“It’s impossible to move, to live, to operate at any level without leaving traces, bits, seemingly meaningless fragments of personal information.” William Gibson
One of the themes of this site is that the lack of transparency in the development process is a leading cause of mis-management. This need not be the case.
Nearly every aspect of software development leaves a digital trace. Analyzing those traces can help eliminate the fog surrounding software development. I believe the current state of the process can be made available to decision makers. I also believe, though it’s unproven, that the quality and productivity of teams and individual hackers can be measured by analyzing the traces the process leaves behind.
Whether or not that assertion is true, it raises the ethical question implied by the quote from William Gibson: Under what circumstances is it acceptable to put the process under the microscope?
The question is not new, though it is new to software development, where what hackers do is generally thought too complex to measure. In my experience, most programmers believe a great hacker is several times more productive than a marginal hacker, while simultaneously believing that it’s impossible to measure hacker productivity.
There is good reason to suggest that this is not the case. The next time you tell your phone to play a song or have Google translate something, remember that you’re watching statistical natural language processing at work, and that natural languages are far more complex than programming languages. Their complexity hasn’t prevented valuable progress from being made. Look more broadly and examples abound of the successful application of statistics in systems that are more complex than software development. Our metrics are weak not because software is so complex, but because our data sucks.
There is also good reason not to ignore the question of hacker productivity. In the long run, the only way to keep programming jobs in high wage locations is through demonstrably superior productivity.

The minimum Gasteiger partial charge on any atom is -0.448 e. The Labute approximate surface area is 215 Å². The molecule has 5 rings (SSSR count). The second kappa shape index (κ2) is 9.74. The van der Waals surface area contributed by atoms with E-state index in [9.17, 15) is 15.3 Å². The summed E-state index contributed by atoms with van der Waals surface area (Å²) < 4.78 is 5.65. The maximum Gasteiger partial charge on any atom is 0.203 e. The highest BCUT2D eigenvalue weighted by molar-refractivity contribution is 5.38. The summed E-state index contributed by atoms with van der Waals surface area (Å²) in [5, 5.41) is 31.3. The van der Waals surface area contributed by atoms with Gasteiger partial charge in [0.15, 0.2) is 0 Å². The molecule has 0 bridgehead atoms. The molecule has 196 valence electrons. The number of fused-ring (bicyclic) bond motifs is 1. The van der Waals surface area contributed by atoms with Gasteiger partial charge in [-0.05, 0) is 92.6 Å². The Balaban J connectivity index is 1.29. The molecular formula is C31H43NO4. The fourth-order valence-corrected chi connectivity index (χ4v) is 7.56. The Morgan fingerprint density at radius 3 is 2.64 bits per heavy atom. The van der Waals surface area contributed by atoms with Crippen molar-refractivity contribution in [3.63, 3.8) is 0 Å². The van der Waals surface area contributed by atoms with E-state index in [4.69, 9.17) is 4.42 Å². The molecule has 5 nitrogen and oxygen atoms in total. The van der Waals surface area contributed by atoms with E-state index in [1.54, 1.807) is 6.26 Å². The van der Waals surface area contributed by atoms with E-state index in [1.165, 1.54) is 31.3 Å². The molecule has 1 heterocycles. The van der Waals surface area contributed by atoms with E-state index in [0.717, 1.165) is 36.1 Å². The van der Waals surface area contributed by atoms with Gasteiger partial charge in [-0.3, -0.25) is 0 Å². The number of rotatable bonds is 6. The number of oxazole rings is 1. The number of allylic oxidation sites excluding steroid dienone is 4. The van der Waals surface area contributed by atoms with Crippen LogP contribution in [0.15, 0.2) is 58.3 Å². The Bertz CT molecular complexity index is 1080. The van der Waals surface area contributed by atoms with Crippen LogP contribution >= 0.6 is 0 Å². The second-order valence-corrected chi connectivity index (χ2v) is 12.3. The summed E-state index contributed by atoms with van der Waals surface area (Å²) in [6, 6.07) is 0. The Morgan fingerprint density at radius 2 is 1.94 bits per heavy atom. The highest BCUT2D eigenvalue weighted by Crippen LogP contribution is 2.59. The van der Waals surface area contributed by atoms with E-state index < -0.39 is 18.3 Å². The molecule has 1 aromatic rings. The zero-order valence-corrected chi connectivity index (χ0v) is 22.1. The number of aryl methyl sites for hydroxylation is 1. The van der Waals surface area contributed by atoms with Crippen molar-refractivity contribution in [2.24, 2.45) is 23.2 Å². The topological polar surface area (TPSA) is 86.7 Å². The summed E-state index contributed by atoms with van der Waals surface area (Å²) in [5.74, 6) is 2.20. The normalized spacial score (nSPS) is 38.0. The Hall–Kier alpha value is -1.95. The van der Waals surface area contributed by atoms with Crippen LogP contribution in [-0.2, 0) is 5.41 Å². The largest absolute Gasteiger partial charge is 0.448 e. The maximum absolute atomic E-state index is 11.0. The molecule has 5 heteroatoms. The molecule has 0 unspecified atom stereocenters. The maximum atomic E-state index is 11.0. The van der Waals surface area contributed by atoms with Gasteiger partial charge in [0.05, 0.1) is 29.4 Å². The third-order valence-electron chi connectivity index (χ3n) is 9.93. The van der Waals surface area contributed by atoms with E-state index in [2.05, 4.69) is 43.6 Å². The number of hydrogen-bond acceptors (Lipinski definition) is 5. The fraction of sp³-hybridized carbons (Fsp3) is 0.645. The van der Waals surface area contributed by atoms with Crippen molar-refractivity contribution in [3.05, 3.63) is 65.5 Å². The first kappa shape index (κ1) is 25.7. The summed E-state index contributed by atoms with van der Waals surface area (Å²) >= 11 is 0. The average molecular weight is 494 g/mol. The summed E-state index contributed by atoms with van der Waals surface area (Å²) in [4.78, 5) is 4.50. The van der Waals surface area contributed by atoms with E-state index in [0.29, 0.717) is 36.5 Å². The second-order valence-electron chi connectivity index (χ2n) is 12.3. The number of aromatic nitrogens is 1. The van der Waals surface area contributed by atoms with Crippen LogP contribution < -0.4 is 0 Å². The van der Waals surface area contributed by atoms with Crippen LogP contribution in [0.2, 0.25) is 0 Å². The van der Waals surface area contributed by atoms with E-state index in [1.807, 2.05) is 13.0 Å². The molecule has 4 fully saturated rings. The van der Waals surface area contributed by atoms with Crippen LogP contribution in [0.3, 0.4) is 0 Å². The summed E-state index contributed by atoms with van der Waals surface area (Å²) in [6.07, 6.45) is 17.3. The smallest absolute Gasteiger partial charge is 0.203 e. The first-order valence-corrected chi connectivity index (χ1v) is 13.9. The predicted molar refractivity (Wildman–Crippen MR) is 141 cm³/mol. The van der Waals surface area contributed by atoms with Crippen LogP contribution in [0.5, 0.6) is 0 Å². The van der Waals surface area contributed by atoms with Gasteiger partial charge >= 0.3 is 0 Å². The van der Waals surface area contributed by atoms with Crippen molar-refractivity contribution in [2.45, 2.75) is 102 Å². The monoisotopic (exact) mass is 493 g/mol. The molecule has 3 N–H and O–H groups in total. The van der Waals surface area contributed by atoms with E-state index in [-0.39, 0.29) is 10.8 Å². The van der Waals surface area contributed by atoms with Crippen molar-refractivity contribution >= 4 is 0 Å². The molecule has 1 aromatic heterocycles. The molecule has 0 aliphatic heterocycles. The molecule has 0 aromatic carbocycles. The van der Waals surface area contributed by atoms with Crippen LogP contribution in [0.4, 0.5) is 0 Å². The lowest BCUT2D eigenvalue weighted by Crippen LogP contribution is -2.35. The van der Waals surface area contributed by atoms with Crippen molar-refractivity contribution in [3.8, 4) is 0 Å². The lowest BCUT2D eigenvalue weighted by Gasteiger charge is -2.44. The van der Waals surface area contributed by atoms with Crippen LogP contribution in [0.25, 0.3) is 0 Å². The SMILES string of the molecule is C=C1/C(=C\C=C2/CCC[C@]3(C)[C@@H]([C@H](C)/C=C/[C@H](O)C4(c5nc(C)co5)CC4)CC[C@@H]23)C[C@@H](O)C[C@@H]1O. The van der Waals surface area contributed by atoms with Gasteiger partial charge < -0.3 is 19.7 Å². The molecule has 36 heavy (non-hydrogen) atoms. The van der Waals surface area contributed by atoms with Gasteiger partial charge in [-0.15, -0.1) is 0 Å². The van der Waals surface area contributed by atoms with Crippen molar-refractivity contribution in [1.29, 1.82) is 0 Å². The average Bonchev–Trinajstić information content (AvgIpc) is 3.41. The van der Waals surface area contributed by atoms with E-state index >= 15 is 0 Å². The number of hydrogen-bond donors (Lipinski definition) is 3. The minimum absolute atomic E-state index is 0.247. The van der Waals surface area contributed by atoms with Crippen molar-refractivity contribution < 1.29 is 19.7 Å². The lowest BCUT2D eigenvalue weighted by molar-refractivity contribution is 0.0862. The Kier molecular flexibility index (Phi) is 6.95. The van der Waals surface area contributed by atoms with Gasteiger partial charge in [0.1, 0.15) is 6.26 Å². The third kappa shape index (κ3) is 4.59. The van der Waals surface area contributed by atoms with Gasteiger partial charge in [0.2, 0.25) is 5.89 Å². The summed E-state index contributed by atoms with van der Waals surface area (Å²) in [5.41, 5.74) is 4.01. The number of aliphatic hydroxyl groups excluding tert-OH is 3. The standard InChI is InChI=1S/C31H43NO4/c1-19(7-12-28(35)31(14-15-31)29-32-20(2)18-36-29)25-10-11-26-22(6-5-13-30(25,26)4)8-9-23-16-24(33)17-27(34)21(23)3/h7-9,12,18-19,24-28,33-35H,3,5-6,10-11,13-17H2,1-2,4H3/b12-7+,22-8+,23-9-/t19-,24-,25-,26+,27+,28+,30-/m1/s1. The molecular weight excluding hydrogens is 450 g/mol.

The question of how to measure performance in an ethical and non-threatening way is old news in industries where statistical process control (SPC) is common. I had the privilege years ago to study with W. Edwards Deming at NYU, who was renowned for having taught SPC in Japan after the war. Japan, of course, taught it to the rest of the world by decimating their low-quality competitors. If you can drive to work without wondering if your car will break down, you owe something to Deming.
In Deming’s view the ultimate goal of process improvement was to “provide jobs and more jobs.” He saw this both as a moral imperative and a practical necessity: only “driving out fear” could prevent the sabotage of the metrics needed for SPC. Because of that, he spent relatively less time discussing math and more time teaching managers how to NOT to misinterpret data. And he emphasized consistently employee morale and security.
If we are to make effective use of data in software engineering we need to be equally vigilant. The data must be used only to (1) help lower-performing individuals improve, and (2) to help move the team as a whole to a higher average. If it turns out that one of your people just doesn’t have the ability to be a strong hacker, it’s on you to find a way for them to contribute. If this happens often, you need to work on your hiring process. Having good data may help. What you don’t do is fire them. The first time someone uses your data as grounds for termination, you’re lost.
[An aside: Other people are starting to move in the direction of analyzing data produced as a normal part of the development process. Michael Feathers had a recent post on his excellent blog that mentions several different SCM-mining efforts underway, though they’re a bit different from what I have in mind.]
 Well, that, and the infinite stupidity of America’s corporate leadership. He was a pretty cranky guy on that subject.